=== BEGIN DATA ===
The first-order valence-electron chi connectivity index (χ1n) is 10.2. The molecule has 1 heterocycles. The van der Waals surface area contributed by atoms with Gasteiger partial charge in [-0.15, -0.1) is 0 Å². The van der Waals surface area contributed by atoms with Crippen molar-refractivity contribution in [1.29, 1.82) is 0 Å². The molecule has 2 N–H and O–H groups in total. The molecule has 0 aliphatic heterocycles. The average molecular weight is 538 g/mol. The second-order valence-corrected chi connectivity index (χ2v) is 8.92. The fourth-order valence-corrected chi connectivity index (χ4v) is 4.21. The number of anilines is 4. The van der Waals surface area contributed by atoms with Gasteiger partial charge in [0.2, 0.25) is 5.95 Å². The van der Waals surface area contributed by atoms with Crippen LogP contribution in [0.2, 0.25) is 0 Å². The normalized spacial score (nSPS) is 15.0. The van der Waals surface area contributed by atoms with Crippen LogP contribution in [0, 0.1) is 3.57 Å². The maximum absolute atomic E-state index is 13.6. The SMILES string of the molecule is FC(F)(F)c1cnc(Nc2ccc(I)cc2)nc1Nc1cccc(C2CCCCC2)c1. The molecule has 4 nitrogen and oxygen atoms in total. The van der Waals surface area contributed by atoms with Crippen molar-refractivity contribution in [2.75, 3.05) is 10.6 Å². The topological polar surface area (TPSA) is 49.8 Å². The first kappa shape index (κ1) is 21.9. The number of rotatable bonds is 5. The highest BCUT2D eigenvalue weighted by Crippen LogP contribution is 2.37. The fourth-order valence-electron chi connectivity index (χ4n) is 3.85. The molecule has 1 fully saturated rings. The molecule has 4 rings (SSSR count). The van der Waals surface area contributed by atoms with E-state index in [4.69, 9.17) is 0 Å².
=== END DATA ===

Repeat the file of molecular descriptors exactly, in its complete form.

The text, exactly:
The first-order valence-electron chi connectivity index (χ1n) is 10.2. The molecule has 1 heterocycles. The van der Waals surface area contributed by atoms with Gasteiger partial charge in [-0.15, -0.1) is 0 Å². The van der Waals surface area contributed by atoms with Crippen molar-refractivity contribution in [1.29, 1.82) is 0 Å². The molecule has 2 N–H and O–H groups in total. The molecule has 0 aliphatic heterocycles. The average molecular weight is 538 g/mol. The second-order valence-corrected chi connectivity index (χ2v) is 8.92. The fourth-order valence-corrected chi connectivity index (χ4v) is 4.21. The number of anilines is 4. The van der Waals surface area contributed by atoms with Gasteiger partial charge in [0.2, 0.25) is 5.95 Å². The van der Waals surface area contributed by atoms with Crippen LogP contribution in [0.2, 0.25) is 0 Å². The normalized spacial score (nSPS) is 15.0. The van der Waals surface area contributed by atoms with Crippen LogP contribution in [0, 0.1) is 3.57 Å². The maximum absolute atomic E-state index is 13.6. The SMILES string of the molecule is FC(F)(F)c1cnc(Nc2ccc(I)cc2)nc1Nc1cccc(C2CCCCC2)c1. The molecule has 4 nitrogen and oxygen atoms in total. The van der Waals surface area contributed by atoms with Crippen molar-refractivity contribution in [2.75, 3.05) is 10.6 Å². The topological polar surface area (TPSA) is 49.8 Å². The first kappa shape index (κ1) is 21.9. The number of rotatable bonds is 5. The highest BCUT2D eigenvalue weighted by Crippen LogP contribution is 2.37. The fourth-order valence-electron chi connectivity index (χ4n) is 3.85. The molecule has 1 fully saturated rings. The molecule has 4 rings (SSSR count). The van der Waals surface area contributed by atoms with E-state index in [4.69, 9.17) is 0 Å².